he remaining suspect in a stabbing rampage in Canada that left 10 dead and 18 others injured died after he was captured by police, officials said.
Myles Sanderson, 32, was taken into custody on a highway in the province of Saskatchewan yesterday after a high-speed chase.
Officers rammed Sanderson’s vehicle off the road into a ditch near the town of Rosthern, and he was detained but went into what a spokeswoman described as “medical distress”.
The chase followed a report of a stolen vehicle being driven by a man armed with a knife.
Officers at the scene attempted CPR and he was taken to hospital by ambulance, but died shortly afterwards.
Assistant Commissioner Rhonda Blackmore commander of the Royal Canadian Mounted Police in Saskatchewan, said she couldn’t provide further details, saying his cause of death would be for a post-mortem examination to determine. An unnamed official earlier told local media that he died of self-inflicted injuries.
Officers found a knife in the SUV as they arrested him.
Video and photos from the scene showed a white truck off to the side of the road with police cars all around it. Air bags had deployed in the truck.
Ms Blackmore, speaking at a news conference, said: “This evening our province is breathing a collective sigh of relief.”
Sanderson’s death followed a four day manhunt after he and his brother Damien, were suspected of the mass killing in the remote indigenous community James Smith Cree Nation and nearby village of Weldon.
On Monday, police found Damien’s body in a field near the scene of the knife rampage. Police are investigating whether he was killed by his brother Myles.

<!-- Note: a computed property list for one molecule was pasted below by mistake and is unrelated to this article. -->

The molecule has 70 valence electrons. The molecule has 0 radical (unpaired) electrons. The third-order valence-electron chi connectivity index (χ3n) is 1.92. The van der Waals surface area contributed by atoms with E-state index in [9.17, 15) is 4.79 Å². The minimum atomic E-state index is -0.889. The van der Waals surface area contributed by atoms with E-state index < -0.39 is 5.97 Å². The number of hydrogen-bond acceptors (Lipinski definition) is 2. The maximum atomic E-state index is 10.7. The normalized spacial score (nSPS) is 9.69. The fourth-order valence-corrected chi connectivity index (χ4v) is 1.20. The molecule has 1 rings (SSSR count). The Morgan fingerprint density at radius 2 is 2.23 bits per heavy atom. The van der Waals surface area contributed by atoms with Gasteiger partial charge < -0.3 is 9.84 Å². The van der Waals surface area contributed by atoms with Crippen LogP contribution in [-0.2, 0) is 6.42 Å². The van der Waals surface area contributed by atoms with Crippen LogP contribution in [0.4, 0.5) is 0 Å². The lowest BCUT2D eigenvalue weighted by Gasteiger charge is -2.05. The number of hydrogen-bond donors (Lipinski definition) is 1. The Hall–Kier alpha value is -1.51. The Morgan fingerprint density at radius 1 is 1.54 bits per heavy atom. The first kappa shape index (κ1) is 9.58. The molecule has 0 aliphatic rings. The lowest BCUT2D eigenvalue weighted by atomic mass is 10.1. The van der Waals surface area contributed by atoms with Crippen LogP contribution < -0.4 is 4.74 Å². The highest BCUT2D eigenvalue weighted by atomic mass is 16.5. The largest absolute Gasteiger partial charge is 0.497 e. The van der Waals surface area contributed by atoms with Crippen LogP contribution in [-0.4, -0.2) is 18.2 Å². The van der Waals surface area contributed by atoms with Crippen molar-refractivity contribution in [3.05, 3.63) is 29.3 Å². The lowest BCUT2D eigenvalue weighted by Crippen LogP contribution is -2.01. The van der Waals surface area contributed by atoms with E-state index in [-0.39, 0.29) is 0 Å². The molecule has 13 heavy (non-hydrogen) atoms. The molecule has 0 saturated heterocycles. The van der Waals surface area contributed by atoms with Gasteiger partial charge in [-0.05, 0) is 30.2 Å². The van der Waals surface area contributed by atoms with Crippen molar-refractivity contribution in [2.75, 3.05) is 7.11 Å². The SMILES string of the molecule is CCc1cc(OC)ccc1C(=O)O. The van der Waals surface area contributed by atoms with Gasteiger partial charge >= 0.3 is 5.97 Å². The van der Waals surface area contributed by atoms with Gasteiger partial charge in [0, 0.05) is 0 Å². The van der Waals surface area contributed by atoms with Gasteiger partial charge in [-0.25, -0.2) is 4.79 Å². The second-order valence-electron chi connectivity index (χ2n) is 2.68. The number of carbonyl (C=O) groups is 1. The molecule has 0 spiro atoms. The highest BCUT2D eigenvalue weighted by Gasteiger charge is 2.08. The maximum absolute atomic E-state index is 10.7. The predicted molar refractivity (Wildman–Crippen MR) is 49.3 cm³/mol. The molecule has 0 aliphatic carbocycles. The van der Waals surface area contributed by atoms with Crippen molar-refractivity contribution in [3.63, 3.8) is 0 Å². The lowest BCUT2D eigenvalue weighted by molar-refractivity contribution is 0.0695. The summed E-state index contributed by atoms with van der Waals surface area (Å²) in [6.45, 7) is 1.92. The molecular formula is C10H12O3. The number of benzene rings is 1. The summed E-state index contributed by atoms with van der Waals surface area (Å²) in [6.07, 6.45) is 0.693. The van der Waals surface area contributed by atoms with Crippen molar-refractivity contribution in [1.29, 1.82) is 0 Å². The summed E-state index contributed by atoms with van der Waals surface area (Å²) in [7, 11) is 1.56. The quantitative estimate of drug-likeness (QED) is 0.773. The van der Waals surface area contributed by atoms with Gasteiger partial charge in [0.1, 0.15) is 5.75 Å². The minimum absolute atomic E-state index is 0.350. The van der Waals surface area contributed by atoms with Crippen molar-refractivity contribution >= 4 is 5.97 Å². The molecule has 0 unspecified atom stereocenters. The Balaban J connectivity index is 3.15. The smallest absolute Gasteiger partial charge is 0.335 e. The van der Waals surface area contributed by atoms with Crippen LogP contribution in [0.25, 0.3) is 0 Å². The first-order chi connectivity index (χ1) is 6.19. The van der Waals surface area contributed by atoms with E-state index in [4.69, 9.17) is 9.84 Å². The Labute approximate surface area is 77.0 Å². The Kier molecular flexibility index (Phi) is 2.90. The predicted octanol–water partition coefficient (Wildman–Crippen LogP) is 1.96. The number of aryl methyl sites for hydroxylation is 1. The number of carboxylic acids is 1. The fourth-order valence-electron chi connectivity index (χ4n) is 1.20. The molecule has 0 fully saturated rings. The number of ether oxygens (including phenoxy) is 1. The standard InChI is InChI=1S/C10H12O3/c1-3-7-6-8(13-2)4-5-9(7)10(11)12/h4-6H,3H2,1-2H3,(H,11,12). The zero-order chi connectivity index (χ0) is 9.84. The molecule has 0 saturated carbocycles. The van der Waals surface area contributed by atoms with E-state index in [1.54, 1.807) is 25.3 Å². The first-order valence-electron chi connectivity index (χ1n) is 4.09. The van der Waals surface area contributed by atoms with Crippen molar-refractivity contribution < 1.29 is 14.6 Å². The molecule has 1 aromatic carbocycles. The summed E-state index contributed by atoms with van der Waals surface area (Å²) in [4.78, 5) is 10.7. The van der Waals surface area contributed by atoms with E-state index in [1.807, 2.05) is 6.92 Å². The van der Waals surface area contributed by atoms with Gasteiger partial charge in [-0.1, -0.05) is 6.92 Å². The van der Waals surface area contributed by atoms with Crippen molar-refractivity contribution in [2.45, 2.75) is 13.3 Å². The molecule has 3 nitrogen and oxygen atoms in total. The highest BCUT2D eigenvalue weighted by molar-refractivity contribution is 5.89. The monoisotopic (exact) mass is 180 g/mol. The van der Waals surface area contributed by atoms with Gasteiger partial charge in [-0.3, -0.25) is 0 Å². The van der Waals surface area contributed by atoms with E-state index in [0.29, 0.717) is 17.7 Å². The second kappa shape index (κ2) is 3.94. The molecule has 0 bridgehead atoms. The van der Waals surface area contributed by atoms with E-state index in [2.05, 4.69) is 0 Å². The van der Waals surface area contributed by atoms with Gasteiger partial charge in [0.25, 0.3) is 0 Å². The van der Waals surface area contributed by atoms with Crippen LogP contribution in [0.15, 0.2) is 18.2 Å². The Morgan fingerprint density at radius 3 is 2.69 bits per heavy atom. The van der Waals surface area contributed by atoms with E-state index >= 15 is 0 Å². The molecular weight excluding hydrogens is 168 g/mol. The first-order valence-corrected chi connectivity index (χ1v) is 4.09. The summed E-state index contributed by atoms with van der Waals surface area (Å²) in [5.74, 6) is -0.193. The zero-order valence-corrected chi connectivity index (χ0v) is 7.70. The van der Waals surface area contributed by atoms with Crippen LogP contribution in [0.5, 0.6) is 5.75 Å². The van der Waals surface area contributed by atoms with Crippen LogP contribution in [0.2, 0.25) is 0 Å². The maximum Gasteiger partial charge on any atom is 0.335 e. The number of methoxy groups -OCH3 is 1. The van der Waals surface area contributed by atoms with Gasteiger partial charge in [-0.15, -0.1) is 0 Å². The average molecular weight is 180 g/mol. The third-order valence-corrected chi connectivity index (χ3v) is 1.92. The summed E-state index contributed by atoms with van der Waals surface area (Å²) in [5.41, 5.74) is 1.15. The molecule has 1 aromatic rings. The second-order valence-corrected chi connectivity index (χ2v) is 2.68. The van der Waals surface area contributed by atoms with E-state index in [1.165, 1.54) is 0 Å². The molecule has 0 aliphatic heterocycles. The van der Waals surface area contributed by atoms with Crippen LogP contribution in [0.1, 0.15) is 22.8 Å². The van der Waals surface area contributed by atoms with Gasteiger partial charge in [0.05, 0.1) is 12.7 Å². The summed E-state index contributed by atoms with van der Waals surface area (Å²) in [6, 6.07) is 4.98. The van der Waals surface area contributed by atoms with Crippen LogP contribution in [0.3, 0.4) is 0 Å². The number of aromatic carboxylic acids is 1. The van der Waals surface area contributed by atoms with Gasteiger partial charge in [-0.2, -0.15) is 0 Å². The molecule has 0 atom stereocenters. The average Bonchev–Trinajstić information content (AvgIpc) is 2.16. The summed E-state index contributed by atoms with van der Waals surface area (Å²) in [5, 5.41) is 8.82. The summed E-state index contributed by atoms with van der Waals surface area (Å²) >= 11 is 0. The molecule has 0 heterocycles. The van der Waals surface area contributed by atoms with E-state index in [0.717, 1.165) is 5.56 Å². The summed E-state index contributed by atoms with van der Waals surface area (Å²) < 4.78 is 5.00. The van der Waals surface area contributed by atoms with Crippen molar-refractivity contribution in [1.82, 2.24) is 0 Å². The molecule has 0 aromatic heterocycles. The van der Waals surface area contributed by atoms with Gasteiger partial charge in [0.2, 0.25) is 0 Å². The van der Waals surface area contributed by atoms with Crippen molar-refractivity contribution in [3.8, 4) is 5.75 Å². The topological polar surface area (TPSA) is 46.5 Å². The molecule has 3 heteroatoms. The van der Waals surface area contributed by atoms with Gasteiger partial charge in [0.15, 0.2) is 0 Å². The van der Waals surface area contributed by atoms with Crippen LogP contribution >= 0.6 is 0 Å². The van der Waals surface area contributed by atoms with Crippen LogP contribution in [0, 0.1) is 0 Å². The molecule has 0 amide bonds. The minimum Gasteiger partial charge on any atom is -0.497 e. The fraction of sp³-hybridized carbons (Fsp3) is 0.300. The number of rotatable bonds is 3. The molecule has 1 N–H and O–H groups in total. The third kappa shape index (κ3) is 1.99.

The stabbings raised questions of why Myles – an ex-con with 59 convictions and a long history of shocking violence – was out on the streets in the first place.
He was released by a parole board in February while serving a sentence of over four years on charges that included assault and robbery.
But he had been wanted by police since May, apparently for violating the terms of his release, though the details were not immediately clear.
Ms Blackmore said that with both men dead, authorities will find it hard to figure out what set off the rampage.
“Now that Myles is deceased we may never have an understanding of that motivation,” she said.
But she said she hoped the families of the stabbing victims will find some comfort that neither of the Sandersons remains a threat.
“I hope that this brings them closure. I hope they can rest easy knowing that Myles Sanderson is no longer a threat to them.”
All ten victims of the stabbing spree -one of the worst mass killings in recent Canadian history – have been identified.
The victims have been identified as mother-of-two Lana Head, 49, Christian Head, 54 Gregory Burns, 28, his aunt Gloria Lydia Burns, 61, an addictions counsellor, Gloria’s sister-in-law Bonnie Burns, 48, Thomas Burns, 23, Carol Burns, 46, Canadian military veteran Earl Burns, Robert Sanderson, 49 and Wesley Petterson, 77.
Police believe some victims were targeted and others were attacked at random.